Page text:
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Heated Testimony Erupts in Tsvangirai Trial - 2003-02-07

The defense has begun cross-examination of the state's star witness in the treason trial of Zimbabwean opposition leader Morgan Tsvangirai. Two top officials of his Movement for Democratic Change party are also being tried. Testimony was heated on the fourth day of the trial in Harare.

There was drama in the court as a prosecution witness argued with the defense attorney.

The attorney, George Bizos, accused the witness of taking $7 million from the Zambian government in a grain deal, but not delivering the grain. The witness, Ari Ben Menashe, who says he is a former Israeli intelligence agent, accused the lawyer of introducing matters that had no bearing on the trial. The judge ruled the lawyer was asking what he called rightful questions and Mr. Menashe had to answer them.

Then, Mr. Menashe repeatedly interrupted Mr. Bizos' questions and would not answer with a simple yes or no. At one point Mr. Menashe shouted at Mr. Bizos and was told by the judge to address the bench instead of looking at the attorney.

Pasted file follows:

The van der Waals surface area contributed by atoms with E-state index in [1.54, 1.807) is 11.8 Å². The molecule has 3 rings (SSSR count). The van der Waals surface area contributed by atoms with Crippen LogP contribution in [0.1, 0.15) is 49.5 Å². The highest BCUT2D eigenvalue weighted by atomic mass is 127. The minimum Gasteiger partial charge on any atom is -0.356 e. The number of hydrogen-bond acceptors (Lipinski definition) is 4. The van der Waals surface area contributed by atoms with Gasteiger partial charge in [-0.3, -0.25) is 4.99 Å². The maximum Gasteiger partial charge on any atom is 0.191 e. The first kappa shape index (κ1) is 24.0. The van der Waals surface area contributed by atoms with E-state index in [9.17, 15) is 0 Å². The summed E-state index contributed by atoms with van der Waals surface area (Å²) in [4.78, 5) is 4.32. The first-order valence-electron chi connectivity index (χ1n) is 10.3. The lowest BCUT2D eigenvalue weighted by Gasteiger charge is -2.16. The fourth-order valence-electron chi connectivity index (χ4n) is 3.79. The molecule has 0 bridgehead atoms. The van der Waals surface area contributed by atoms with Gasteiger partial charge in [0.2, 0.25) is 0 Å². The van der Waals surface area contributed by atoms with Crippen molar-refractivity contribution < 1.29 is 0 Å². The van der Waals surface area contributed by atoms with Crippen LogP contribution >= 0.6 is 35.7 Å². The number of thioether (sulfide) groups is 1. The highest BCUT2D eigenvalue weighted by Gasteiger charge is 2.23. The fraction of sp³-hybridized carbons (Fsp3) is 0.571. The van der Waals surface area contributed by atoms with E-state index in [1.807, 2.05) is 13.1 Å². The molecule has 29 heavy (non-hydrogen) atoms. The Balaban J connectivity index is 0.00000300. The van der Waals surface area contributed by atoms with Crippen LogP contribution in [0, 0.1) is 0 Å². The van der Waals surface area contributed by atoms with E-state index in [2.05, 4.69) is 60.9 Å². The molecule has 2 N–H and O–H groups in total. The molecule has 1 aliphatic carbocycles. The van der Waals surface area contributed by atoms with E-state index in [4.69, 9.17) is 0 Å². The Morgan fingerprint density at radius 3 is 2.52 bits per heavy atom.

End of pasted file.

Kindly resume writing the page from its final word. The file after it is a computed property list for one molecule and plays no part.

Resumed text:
Clashes between the two men followed the conclusion of a key part of the prosecution's case. Both sides agreed to view only selected sections of a videotape showing Mr. Menashe meeting with the main defendant, opposition leader Morgan Tsvangirai.

After viewing of the videotape, the state prosecutor asked Mr. Menashe to summarize the purpose of the meeting. He said the opposition had asked his political consultancy firm, Dickens and Madson, to help with the assassination of President Robert Mugabe and the staging of a military coup.

Under cross-examination, Mr. Bizos pressed Mr. Menashe on the use of the word "eliminate" on the videotape. At one point, Mr. Menashe said English is not his first language, but he said he understood that in the context it was used during the meeting, it referred to the murder of the president.

Mr. Tsvangirai and his co-defendants have denied plotting to assassinate President Mugabe.

Before court adjourned, the defense presented documents that it says are very relevant to the case and should form the core of Mr. Bizos' cross-examination when it resumes Friday.